In a head-to-head clinical trial, a new biologic called BI 655066 beat out Stelara (ustekinumab) in delivering clearer skin to more patients.
BI 655066 is a drug being developed by Boehringer Ingelheim to treat psoriasis.
It is not yet available by prescription. Initial results from the phase II trial, testing how many patients experienced at least a 90 percent improvement in their skin after three months, were presented at the American Academy of Dermatology meeting in March 2015 in San Francisco. The trial was ongoing at that time and will probably last about a year, according to researchers.
Patients enrolled in the trial were randomly assigned to receive injections of various doses of either BI 655066 or Stelara. According to the results, after three months, more patients on the two highest doses of BI 655066 — 90 milligrams (mg) or 180 mg — achieved at least a 90 percent improvement in their skin.
About 77 percent of patients on these doses of BI 655066 experienced this level of improvement, compared with only 40 percent of patients on Stelara, researchers reported.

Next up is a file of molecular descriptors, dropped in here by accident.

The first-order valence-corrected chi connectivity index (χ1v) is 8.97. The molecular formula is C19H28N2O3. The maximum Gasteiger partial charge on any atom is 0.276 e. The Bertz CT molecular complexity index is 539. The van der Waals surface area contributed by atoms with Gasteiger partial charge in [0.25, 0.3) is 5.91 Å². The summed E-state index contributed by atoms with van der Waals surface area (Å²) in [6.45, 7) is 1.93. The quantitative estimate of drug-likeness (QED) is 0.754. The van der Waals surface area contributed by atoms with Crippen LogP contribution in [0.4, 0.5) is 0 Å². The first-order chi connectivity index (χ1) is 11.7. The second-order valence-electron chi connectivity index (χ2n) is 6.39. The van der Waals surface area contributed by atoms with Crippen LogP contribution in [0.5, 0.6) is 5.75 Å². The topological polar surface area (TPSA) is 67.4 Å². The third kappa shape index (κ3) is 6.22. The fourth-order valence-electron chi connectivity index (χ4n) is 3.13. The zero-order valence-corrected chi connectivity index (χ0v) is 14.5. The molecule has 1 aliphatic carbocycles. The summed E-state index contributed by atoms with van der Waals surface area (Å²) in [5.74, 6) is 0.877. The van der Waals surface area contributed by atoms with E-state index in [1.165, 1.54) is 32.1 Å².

Similar numbers of patients on both drugs experienced side effects during the study, according to the data. The most common side effects were the common cold and headaches, researchers reported.
Four patients on BI 655066, and one patient on Stelara, experienced serious health events, but none were related to the treatments, according to the researchers.
Earlier in March, data from a Phase I trial of BI 655066 were published in the Journal of Allergy and Clinical Immunology. In that trial, more than half of patients on the drug experienced at least a 90 percent improvement in psoriasis after three months, researchers reported.
BI 655066 targets a protein called interleukin-23 (IL-23). IL-23 is a cytokine, or protein produced by the body, that leads to the inflammation seen in psoriasis. Stelara targets both IL-23 and another cytokine known as IL-12.
Clinical trials results from another biologic in development targeting IL-23, known as tildrakizumab, were also published earlier in March.
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